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Green Building Blog

Size Matters

Larger homes are indulgent, not green

Michael Horowitz is a teacher, energy consultant, the owner of Sustainable Solutions in Marshfield, Vermont, and a member of BSR’s Vermont Builds Greener committee since 1999.

By Michael Horowitz

Home buyers expect green scoring systems to provide guidance when choosing between green-labeled homes. These expectations are largely unfounded, however, since almost every rating system ignores or inadequately considers a major determinant of a home’s environmental impact — its size.

Unchecked gluttony

Unlike other species, humans regularly use far more resources than necessary for survival. Our consumption rates are governed by fashion and personal economics, not anything resembling natural instincts. We consume at rates that nature is unable to accommodate. Our choices make us responsible for outcomes we personally abhor: species extinction, mercury contamination, strip mining, and melting polar ice caps.

We act as if the limits of nature are an inconvenience rather than an absolute. We pretend nature is confined within the human experience, rather than the opposite.

We naively believe that our environmental problems will be solved by technology, without any need for us to adjust our behavior. We continue to buy like there is no tomorrow, hoping others will develop green, energy-efficient materials for us. Forget “reduce, reuse, and recycle”: in our sacrosanct pursuit of happiness, we will just buy our way green.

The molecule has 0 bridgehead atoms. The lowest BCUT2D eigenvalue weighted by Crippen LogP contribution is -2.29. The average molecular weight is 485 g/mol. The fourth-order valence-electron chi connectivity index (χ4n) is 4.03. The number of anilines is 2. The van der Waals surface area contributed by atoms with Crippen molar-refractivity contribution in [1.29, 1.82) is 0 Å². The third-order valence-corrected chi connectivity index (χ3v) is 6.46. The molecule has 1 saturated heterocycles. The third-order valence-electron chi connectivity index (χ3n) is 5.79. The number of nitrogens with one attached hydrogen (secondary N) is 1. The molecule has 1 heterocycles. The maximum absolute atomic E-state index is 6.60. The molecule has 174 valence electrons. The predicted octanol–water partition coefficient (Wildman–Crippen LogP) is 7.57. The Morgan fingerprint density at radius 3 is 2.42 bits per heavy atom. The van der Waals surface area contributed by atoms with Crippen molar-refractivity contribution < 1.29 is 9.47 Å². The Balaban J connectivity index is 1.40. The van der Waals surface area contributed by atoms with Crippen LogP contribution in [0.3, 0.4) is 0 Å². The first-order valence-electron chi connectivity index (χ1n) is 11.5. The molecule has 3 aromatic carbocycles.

This gluttony has led some to build ridiculously large homes. If they contain recycled materials, wood-pellet boilers, triple-glazed windows, and low-flow fixtures, we call them “green.” Never mind that these homes use three or five times the resources of an average-sized home — or more.

Unhelpful scores

These McMansions are only “green” because rating programs don’t properly question their size or occupant-to-space ratios. While some programs do provide credit for smaller homes, few programs credibly and equitably penalize excessive size. To my knowledge, only the Vermont Builds Greener program has a size limit.

Like the term “natural,” green is so loosely defined that it has become a favorite marketing buzzword. The ecological term “sustainable,” on the other hand, denotes a very bright line. A practice is either sustainable or it isn’t. Excess and luxury are not sustainable, and are certainly not traits we should ever tint green.

Many building materials and most sources of energy are nonrenewable, and all homes damage the environment when built and operated. When homes are eventually demolished, these materials are usually down-cycled rather than truly recycled. Big empty homes need to be furnished and maintained.